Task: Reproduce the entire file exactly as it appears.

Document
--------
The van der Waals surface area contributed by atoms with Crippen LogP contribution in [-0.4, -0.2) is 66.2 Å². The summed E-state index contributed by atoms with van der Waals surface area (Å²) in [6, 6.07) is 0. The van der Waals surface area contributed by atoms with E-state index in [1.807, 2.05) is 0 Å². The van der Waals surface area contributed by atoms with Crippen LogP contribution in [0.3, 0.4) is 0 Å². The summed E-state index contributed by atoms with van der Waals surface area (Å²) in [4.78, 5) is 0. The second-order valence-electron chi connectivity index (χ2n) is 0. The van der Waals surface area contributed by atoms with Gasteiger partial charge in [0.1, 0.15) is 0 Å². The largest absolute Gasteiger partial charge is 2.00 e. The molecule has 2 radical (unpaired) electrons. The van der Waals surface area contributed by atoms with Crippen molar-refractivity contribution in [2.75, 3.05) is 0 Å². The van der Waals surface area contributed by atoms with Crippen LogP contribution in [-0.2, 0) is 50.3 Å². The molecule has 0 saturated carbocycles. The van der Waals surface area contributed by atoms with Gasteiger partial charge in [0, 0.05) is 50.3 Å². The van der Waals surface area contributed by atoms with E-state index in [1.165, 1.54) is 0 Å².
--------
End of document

The van der Waals surface area contributed by atoms with Crippen LogP contribution in [-0.4, -0.2) is 66.2 Å². The summed E-state index contributed by atoms with van der Waals surface area (Å²) in [6, 6.07) is 0. The van der Waals surface area contributed by atoms with E-state index in [1.807, 2.05) is 0 Å². The van der Waals surface area contributed by atoms with Crippen LogP contribution in [0.3, 0.4) is 0 Å². The summed E-state index contributed by atoms with van der Waals surface area (Å²) in [4.78, 5) is 0. The second-order valence-electron chi connectivity index (χ2n) is 0. The van der Waals surface area contributed by atoms with Gasteiger partial charge in [0.1, 0.15) is 0 Å². The largest absolute Gasteiger partial charge is 2.00 e. The molecule has 2 radical (unpaired) electrons. The van der Waals surface area contributed by atoms with Crippen molar-refractivity contribution in [2.75, 3.05) is 0 Å². The van der Waals surface area contributed by atoms with Crippen LogP contribution in [-0.2, 0) is 50.3 Å². The molecule has 0 saturated carbocycles. The van der Waals surface area contributed by atoms with Gasteiger partial charge in [0, 0.05) is 50.3 Å². The van der Waals surface area contributed by atoms with E-state index in [1.165, 1.54) is 0 Å².